The first release of this new launcher framework is geared towards delivering the same experience as the previous launcher, but with the core internals needed for the Delta Patcher system, as well as a library system to manage installing multiple games and their associated release channels (like PTU, etc.). This paves the way to be able to distribute entirely separate games like Squadron 42 from Star Citizen. This release will also come with a new installer and a totally rewritten application core.
A new launcher backend and distribution system was also developed to secure access to pre-release builds and also ensure the proper delivery of the incremental objects for the new delta patcher library. The end result should be drastically reduced patch sizes between updates, faster install and verification times and reduction in the steps required to launch a patch for the DevOps team.
The end result that will soon be tested by the Evocati during the 3.0 PTU phase!
The team continues to tweak the Ship Stats display, ensuring that the introduction of the new and updated ship stats will bring clarity to the new ship balance. Turbulent has been adjusting the system that displays this to the backers to help them make decisions on ship purchases and better understand their rival ships in-game. New additions to the design include.
As each ship is reviewed in-depth, the team will continue to refine the details. Aside from the display of the ships, they created a backend service that allows technical details to be uploaded in one shot. This system will help keep the ship matrix up to date.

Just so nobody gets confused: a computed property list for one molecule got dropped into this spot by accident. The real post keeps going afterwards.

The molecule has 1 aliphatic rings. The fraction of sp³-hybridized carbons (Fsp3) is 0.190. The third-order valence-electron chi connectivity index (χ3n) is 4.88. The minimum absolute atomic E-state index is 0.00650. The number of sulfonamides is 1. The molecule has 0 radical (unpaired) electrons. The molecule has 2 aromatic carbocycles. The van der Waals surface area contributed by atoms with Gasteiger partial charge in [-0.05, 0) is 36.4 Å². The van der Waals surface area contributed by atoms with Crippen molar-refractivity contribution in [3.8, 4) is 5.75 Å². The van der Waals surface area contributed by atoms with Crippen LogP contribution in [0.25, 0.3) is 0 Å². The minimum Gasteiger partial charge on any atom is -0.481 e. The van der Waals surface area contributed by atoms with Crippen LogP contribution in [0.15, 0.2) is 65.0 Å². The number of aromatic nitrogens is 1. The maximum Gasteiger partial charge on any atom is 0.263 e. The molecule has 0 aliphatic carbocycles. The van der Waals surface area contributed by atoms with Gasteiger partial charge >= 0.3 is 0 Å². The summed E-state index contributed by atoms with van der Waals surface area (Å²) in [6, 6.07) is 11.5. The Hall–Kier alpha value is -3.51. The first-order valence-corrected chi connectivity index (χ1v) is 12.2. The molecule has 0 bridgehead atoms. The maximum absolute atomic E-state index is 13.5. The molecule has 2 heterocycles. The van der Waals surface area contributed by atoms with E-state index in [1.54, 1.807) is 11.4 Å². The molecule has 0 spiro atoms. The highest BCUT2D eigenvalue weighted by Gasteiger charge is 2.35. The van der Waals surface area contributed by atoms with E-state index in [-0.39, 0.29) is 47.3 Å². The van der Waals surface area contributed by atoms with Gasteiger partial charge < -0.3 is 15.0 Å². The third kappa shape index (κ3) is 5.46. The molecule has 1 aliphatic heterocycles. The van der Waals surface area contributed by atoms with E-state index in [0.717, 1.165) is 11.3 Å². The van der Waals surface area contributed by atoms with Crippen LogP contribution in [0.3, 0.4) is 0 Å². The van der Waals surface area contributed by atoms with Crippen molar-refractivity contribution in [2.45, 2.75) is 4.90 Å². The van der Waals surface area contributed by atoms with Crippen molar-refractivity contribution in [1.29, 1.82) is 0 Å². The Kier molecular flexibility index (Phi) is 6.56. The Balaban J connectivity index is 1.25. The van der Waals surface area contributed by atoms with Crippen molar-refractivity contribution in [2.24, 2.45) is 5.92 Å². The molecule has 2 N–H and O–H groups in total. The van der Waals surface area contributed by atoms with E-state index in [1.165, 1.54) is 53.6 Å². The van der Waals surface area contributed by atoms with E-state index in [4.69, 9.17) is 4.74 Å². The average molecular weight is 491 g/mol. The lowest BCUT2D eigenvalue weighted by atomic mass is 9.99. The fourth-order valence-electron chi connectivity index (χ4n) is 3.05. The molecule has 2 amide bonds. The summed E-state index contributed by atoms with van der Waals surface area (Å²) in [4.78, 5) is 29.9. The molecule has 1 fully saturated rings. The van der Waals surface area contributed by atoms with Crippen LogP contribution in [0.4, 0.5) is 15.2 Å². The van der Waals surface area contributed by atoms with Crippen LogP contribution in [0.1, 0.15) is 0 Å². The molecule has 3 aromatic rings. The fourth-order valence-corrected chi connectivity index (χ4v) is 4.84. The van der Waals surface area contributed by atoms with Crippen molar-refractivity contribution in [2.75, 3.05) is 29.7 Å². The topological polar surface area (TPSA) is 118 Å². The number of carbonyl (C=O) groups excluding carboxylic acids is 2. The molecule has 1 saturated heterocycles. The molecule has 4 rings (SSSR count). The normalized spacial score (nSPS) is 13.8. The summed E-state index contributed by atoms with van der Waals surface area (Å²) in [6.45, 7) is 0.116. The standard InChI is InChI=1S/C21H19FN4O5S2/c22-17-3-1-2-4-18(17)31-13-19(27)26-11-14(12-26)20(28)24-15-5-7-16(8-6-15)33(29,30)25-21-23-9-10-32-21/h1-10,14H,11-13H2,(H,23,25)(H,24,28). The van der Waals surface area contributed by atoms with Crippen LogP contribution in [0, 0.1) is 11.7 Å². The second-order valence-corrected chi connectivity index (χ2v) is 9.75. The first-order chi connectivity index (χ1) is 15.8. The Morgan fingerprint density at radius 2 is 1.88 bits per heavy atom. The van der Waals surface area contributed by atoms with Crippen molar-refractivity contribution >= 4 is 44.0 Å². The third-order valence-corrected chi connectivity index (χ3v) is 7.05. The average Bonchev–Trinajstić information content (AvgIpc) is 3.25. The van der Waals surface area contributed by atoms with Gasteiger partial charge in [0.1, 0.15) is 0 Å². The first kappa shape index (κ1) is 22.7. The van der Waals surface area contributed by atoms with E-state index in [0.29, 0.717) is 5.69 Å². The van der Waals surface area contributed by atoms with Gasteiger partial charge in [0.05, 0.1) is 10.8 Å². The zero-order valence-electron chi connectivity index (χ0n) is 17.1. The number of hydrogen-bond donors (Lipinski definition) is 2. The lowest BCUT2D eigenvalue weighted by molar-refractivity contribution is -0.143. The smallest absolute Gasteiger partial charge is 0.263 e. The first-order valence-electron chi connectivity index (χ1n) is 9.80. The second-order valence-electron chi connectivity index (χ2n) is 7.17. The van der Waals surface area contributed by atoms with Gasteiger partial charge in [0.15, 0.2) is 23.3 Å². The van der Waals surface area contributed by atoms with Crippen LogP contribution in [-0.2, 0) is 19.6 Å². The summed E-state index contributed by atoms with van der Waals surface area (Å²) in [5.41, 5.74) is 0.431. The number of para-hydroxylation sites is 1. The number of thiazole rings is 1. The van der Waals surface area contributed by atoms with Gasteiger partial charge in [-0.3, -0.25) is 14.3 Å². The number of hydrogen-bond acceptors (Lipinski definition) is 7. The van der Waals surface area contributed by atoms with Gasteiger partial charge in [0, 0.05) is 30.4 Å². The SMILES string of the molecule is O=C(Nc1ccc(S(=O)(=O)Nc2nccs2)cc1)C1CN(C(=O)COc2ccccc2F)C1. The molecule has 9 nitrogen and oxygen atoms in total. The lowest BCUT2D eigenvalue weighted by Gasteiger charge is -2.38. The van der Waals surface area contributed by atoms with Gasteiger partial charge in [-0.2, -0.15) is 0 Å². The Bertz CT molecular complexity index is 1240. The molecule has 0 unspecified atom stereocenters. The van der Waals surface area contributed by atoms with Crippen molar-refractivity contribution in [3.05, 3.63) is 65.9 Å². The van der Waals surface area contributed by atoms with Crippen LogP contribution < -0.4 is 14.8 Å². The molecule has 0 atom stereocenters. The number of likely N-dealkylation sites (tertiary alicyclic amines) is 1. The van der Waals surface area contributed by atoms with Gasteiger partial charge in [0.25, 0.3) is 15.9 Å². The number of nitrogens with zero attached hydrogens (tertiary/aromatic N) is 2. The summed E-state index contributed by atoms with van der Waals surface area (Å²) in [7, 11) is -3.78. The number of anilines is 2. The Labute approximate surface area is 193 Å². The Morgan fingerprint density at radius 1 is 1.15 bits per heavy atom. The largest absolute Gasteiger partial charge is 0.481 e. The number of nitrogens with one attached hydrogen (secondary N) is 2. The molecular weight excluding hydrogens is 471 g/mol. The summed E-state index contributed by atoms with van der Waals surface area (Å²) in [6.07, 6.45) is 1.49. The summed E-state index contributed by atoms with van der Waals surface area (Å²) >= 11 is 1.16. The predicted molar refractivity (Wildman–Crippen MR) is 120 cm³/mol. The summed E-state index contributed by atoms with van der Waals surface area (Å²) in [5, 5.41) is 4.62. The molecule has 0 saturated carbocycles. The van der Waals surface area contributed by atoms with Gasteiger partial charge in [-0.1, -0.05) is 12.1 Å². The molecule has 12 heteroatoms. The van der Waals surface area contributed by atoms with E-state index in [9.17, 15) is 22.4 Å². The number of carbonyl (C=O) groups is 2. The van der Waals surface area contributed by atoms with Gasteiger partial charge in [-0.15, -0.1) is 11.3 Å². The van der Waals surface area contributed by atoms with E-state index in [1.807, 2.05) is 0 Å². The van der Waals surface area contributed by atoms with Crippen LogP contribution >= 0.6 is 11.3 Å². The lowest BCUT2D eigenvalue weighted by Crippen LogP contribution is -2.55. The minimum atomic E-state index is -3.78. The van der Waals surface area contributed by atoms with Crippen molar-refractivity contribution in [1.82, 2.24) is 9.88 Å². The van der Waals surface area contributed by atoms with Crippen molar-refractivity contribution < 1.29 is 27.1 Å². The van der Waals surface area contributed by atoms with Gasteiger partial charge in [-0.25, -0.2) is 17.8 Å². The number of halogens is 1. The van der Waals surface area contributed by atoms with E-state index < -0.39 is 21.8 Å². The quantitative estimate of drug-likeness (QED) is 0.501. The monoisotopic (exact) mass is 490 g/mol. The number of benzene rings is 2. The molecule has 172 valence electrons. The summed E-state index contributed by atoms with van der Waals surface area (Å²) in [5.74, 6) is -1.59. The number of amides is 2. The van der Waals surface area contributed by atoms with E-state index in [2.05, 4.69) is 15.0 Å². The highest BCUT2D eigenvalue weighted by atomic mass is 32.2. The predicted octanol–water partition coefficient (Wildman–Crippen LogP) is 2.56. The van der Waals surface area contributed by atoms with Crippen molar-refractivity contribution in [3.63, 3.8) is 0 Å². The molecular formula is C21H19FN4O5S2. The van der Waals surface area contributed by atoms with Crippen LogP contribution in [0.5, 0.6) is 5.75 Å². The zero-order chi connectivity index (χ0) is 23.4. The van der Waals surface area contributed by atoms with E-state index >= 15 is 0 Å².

The design team worked hard to create the in-lore page for the X1 which depicted the renowned designer Alberto Vara. This is your last week to pick up a X1 in the concept phase. They also brought you the Subscriber Herald flash sale for one weekend only, subscribers were able to grab the Drake Herald after testing it out for the month of September.
The team continued to prepare the website for major changes with the public launch of 3.0. Stay tuned for some very exciting upgrades to the site.
August traditionally kicks off the busiest time of year for the Star Citizen community… and we couldn’t be happier! Gamescom in August, CitizenCon in October and our anniversary in November means that there’s a lot to prepare without many breaks. Between those major events there are dozens of shows, posts, reports, ship presentations and other important pieces of content to get out to the community.